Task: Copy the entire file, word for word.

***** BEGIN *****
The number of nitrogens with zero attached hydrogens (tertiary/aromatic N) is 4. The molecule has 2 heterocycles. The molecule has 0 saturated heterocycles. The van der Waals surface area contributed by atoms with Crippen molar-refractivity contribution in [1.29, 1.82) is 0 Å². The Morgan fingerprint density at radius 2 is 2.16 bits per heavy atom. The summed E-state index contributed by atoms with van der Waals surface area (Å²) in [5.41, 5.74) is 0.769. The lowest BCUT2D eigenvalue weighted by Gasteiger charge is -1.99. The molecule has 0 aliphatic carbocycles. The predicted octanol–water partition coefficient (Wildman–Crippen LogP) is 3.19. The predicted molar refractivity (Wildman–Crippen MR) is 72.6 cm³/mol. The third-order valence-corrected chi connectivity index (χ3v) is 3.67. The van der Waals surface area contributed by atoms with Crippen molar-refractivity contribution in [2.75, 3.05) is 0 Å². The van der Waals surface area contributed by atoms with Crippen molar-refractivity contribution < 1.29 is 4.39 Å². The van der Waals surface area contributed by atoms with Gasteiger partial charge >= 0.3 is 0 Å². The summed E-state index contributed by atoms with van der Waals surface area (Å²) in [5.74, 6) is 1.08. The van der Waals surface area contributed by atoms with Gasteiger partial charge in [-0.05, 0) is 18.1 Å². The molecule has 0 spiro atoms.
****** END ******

The number of nitrogens with zero attached hydrogens (tertiary/aromatic N) is 4. The molecule has 2 heterocycles. The molecule has 0 saturated heterocycles. The van der Waals surface area contributed by atoms with Crippen molar-refractivity contribution in [1.29, 1.82) is 0 Å². The Morgan fingerprint density at radius 2 is 2.16 bits per heavy atom. The summed E-state index contributed by atoms with van der Waals surface area (Å²) in [5.41, 5.74) is 0.769. The lowest BCUT2D eigenvalue weighted by Gasteiger charge is -1.99. The molecule has 0 aliphatic carbocycles. The predicted octanol–water partition coefficient (Wildman–Crippen LogP) is 3.19. The predicted molar refractivity (Wildman–Crippen MR) is 72.6 cm³/mol. The third-order valence-corrected chi connectivity index (χ3v) is 3.67. The van der Waals surface area contributed by atoms with Crippen molar-refractivity contribution in [2.75, 3.05) is 0 Å². The van der Waals surface area contributed by atoms with Crippen molar-refractivity contribution < 1.29 is 4.39 Å². The van der Waals surface area contributed by atoms with Gasteiger partial charge >= 0.3 is 0 Å². The summed E-state index contributed by atoms with van der Waals surface area (Å²) in [5.74, 6) is 1.08. The van der Waals surface area contributed by atoms with Gasteiger partial charge in [-0.05, 0) is 18.1 Å². The molecule has 0 spiro atoms.